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By Popchyk Raker
Special to Niagara Frontier Publications
Through recent years, college students have been on quite the roller-coaster ride. In the spring semester of 2020, coronavirus arrived and created a rift that will be difficult to soon forget. A lengthy list of colleges was forced to close their doors and send their residents home, changing their learning as they knew it. When it was time for students to return for the next semester, in fall 2020, everything was different.
Classes met online instead of the classroom. Students couldn’t see each other’s faces anymore, obscured by masks required for their safety. In dining halls, they were separated around the table, greater than an arm’s length away. While these were all necessary to keep students and their families healthy, it changed the dynamic of a college education. What was once known as a grand, communal experience diminished to almost nothing.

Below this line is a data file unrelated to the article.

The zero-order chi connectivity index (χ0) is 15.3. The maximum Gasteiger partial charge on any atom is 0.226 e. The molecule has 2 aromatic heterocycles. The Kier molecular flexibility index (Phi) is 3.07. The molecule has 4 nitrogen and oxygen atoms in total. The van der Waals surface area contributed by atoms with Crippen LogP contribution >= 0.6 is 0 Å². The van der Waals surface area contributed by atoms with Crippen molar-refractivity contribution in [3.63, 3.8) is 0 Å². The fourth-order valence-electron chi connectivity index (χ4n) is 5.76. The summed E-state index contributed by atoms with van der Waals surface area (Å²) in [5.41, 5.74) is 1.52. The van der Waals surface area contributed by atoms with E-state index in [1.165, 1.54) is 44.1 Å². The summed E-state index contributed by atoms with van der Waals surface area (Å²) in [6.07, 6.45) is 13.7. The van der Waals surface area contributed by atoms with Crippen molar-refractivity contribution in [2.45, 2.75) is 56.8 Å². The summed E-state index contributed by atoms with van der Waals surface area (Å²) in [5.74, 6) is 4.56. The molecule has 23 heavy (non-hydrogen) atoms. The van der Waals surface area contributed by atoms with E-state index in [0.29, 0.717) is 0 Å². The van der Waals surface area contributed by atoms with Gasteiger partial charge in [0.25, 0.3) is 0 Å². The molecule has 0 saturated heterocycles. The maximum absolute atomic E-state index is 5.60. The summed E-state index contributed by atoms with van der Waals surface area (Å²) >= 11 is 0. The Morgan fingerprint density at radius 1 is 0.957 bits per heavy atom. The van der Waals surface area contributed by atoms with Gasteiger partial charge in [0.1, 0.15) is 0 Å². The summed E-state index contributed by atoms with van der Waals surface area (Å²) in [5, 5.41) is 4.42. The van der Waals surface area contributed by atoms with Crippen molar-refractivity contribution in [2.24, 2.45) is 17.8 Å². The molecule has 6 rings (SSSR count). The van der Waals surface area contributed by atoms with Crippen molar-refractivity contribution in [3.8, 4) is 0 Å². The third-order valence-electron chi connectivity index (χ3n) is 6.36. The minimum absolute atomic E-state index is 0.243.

“Compared to what my parents were telling me about their college experiences, the social climate and social customs are much different in the dorms, and have been especially since COVID,” Niagara University student Becca Mansfield said. Resident students she lives with seem to be a little less social on the whole and sometimes reluctant to interact, she described.
Mansfield’s observation seems to be a common theme across colleges, not just Niagara University, according to a survey conducted by the infohub BestColleges in October of this year. Based on the students they collected data from, 46% reported feeling socially isolated as a result of COVID-19. Additionally, 41% struggled with making friends or meeting with their peers. Perhaps these numbers wouldn’t be so severe if 65% of the same group of students didn’t claim to rely on friends for support. Other relevant data from this study, including other struggles with COVID-19 reported by these students can be found by exploring the study’s findings in depth.
Based on these numbers, it would be reasonable to report a big change in college student social lives and mental health. In recent months, however, colleges have begun to relax their restrictions and bring students as close to “normal” as possible. The big world bounces back, and their little worlds try their best, too.